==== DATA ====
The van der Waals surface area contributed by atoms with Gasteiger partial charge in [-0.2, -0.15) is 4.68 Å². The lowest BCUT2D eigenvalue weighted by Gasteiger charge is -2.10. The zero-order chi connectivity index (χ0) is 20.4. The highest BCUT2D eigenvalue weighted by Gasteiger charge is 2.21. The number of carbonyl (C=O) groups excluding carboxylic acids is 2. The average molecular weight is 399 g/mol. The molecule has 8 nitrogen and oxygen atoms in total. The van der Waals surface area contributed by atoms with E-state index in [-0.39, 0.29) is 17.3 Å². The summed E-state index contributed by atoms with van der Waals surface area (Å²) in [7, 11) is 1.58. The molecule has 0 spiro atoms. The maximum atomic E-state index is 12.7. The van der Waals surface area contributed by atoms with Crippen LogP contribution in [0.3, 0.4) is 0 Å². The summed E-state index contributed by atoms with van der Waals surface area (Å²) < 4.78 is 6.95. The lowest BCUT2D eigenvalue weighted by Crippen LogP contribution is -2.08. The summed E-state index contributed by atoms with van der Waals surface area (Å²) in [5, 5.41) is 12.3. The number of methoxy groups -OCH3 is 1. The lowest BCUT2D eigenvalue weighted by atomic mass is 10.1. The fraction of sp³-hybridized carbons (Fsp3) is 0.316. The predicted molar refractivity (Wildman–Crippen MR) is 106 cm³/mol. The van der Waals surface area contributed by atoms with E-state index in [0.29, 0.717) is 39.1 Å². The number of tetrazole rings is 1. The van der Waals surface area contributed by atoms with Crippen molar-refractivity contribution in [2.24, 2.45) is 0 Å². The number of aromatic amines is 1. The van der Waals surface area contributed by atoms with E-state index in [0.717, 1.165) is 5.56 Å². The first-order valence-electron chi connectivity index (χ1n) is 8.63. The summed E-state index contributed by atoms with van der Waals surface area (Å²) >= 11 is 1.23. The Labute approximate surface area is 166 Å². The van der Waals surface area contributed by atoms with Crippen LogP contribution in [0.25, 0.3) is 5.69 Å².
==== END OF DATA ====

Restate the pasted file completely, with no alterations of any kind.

The van der Waals surface area contributed by atoms with Gasteiger partial charge in [-0.2, -0.15) is 4.68 Å². The lowest BCUT2D eigenvalue weighted by Gasteiger charge is -2.10. The zero-order chi connectivity index (χ0) is 20.4. The highest BCUT2D eigenvalue weighted by Gasteiger charge is 2.21. The number of carbonyl (C=O) groups excluding carboxylic acids is 2. The average molecular weight is 399 g/mol. The molecule has 8 nitrogen and oxygen atoms in total. The van der Waals surface area contributed by atoms with E-state index in [-0.39, 0.29) is 17.3 Å². The summed E-state index contributed by atoms with van der Waals surface area (Å²) in [7, 11) is 1.58. The molecule has 0 spiro atoms. The maximum atomic E-state index is 12.7. The van der Waals surface area contributed by atoms with Crippen LogP contribution in [0.3, 0.4) is 0 Å². The summed E-state index contributed by atoms with van der Waals surface area (Å²) < 4.78 is 6.95. The lowest BCUT2D eigenvalue weighted by Crippen LogP contribution is -2.08. The summed E-state index contributed by atoms with van der Waals surface area (Å²) in [5, 5.41) is 12.3. The number of methoxy groups -OCH3 is 1. The lowest BCUT2D eigenvalue weighted by atomic mass is 10.1. The fraction of sp³-hybridized carbons (Fsp3) is 0.316. The predicted molar refractivity (Wildman–Crippen MR) is 106 cm³/mol. The van der Waals surface area contributed by atoms with E-state index in [0.29, 0.717) is 39.1 Å². The number of tetrazole rings is 1. The van der Waals surface area contributed by atoms with Crippen molar-refractivity contribution in [2.24, 2.45) is 0 Å². The number of aromatic amines is 1. The van der Waals surface area contributed by atoms with E-state index in [0.717, 1.165) is 5.56 Å². The first-order valence-electron chi connectivity index (χ1n) is 8.63. The summed E-state index contributed by atoms with van der Waals surface area (Å²) >= 11 is 1.23. The Labute approximate surface area is 166 Å². The van der Waals surface area contributed by atoms with Crippen LogP contribution in [0.25, 0.3) is 5.69 Å².